Installing Windows 7 on the Eee PC

Now, with the bootable USB Stick prepared and all (relevant) data backed up, I am restarting the Eee PC and booting up the Windows 7 Installation DVD. Since my system already has a Windows XP installed, the next question I am confronted with is to keep the current installation (and upgrade it) or to install a brand-new system, reformatting the disk first.

I am in favour of a brand-new install – but looking at the Partition Table of that Eee PC raises an eyebrow (or two):

  • Drive 0 – Partition 1 – 72.1 GB
  • Drive 0 – Partition 2 – 72.1 GB
  • Drive 0 – Partition 3: PE – 4.9 GB
  • Drive 0 – Partition 4 – 47 MB

Eh… quick reboot to revisit the “old” Windows XP – I need to check out the partitioning first! OK – there is a C: drive and a D: drive – I actually never noticed because all I am using the Eee PC for is eMail and other light-weight stuff… anyhow. In this case, I will install into Drive 0 – Partition 1 (which I will format first).

With that deed done, I let the installer copy the files, expand them and install my Windows 7.

What am I supposed to say? After a little while of copying files, rebooting, testing my video and me setting up some basic data (such as the host name, password, etc.) my little Eee PC starts… Windows 7!

Now, before doing much to it, let’s check some things:

  • Memory used: the Eee PC has got 2GB or RAM – after booting up Windows 7, Task Manager shows 559MB used.
  • Device Manager: checking out how many hardware deviced Windows 7 could not install drivers for… and here comes the surprise: there is not a single device listed with issues – every device identified has received at least a suitable (maybe not current) driver…

Still, the ASUS Website suggests some additional installations, in this order:

  1. Chipset Drivers for the Intel 945 Chipset: I downloaded the driver version 9.1.1.1016 from ASUS earlier, so let’s install that one now. The installer flawlessly copies the updated driver files and then requires a system restart.
  2. SATA AHCI Driver: previously downloaded was version 8.9.0.1023. This is a manual install via driver update (from the device manager) but no issue at all. Also requires a system restart. Once back, the system recognized “new” hardware, obviously a result of the updated driver. Once additional drivers had been installed, the system needed a third restart.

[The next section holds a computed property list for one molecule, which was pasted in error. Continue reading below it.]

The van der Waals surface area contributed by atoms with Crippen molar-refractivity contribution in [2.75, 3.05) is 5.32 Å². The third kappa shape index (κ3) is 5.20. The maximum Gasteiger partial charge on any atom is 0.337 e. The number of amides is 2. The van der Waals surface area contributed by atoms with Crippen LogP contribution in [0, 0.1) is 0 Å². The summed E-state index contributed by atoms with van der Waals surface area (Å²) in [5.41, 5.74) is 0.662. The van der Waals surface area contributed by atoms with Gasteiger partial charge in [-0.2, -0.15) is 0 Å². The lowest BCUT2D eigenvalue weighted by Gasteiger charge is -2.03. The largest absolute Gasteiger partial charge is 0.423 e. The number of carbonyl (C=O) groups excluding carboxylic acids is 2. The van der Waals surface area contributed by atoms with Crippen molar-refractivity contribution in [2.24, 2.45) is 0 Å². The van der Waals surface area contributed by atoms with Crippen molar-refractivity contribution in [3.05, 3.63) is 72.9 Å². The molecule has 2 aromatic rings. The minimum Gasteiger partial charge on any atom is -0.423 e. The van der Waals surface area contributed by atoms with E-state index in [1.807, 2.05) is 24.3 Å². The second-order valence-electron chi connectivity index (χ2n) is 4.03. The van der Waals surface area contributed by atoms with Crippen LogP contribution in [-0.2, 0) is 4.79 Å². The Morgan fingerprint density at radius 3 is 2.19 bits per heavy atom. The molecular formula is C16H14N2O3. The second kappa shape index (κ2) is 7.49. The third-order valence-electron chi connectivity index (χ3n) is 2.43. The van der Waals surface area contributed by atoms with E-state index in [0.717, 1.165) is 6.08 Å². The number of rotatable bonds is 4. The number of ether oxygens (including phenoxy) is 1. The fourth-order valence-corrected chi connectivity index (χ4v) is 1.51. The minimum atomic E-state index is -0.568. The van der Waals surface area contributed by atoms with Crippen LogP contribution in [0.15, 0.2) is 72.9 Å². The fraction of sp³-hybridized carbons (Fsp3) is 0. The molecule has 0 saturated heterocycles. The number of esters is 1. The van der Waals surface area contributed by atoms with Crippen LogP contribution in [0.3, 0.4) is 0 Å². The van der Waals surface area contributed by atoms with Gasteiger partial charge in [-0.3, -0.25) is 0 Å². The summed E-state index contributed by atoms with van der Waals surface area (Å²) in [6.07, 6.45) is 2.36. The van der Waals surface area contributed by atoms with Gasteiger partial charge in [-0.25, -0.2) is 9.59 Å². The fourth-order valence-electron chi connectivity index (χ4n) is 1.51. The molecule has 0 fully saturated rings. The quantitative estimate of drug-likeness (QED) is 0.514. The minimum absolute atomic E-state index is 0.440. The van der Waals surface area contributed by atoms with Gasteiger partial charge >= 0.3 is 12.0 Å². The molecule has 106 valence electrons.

3. VGA Display Driver: although the default driver just seems to work OK, I decided to go with the recommended AUS Driver, version 8.15.10.1867. Installation, again, is a no-brainer, just start the installer and click “Next”. Screen will flicker during the installation but should return to normal once finished. This one – of course – requires a restart of the system as well…
  4. Hotkey Service: Hm… downloaded driver version 1.11.01 with no clue what it does… the installer does not provide a hint either. This one – what do you think? – requires a restart as well. And by the way, it became quite clear what it is needed for: the Hotkey Service allows the management of the quick access keys to toggle WLAN, Touchpad, etc.
  5. Touchpad: This one is version 13.2.6.1. Although the touchpad is working after the original Windows 7 Installation, the Hotkey Service now complains that the touchpad is not having an appropriate driver. And testing the button: yes, correct, I cannot switch on/off the touchpad (although I do get a display in the screen)… another setup, another restart 🙂 – after the restart, the Touchpad Hotkey is working as expected.
  6. Bluetooth Driver: I don’t really use bluetooth on the Eee PC (yet) but install the driver anyway – version 6.2.0.9600. Who-ha! No restart this time!
  7. LAN: the default Windows 7 Driver worked without issues – I am still updating to the ASUS Driver, just in case. Now – that one is good for a laugh: it says “Install Driver fail” but then continued just to say “Installed sucessfully”… which one now? Well – I lost connection to my WHS, so I guess another reboot should tell which of the two stories is actually true… luckily, it was the “Sucess Story” – the network is OK and WHS is reachable again.
  8. Audio: as for the audio driver, the document ASUS describes the update procedure in lists version 6.0.1.5898. The web site gave me 6.0.1.5948 – so I am giving that on a go. And another restart…
  9. WLAN: driver version is 8.0.0.238 – works perfectly, no problems connecting to my home network.
  10. Super Hybrid Engine: This one goes to version 2.0.9 – and requires a reboot after installation. This little application, abbreviated SHE, is responsible for the netbook’s power management and hopefully enhances battery life greatly.

With this last utility installed and freshly rebooted, my memory usage is at 515MB, 9.5GB space used on my C: Drive and Windows 7 up and running. I am now running the performance index – let’s see what this one turns out to be (and it will not be the supa-dupa-fast PC but it does not have to be that!) – the Performance Index turns out to be 2.0, based on the performance of the graphics card. (Processor: 2.3, RAM: 4.5, HDD: 5.4)

Some more statistics:

  • Total time to reboot from cold to login dialog: 30 seconds.
  • Time from entering password to finished loading desktop: 15 seconds.

This now concludes this blog entry on setting up the system… installing the rest of the software is covered in another post.

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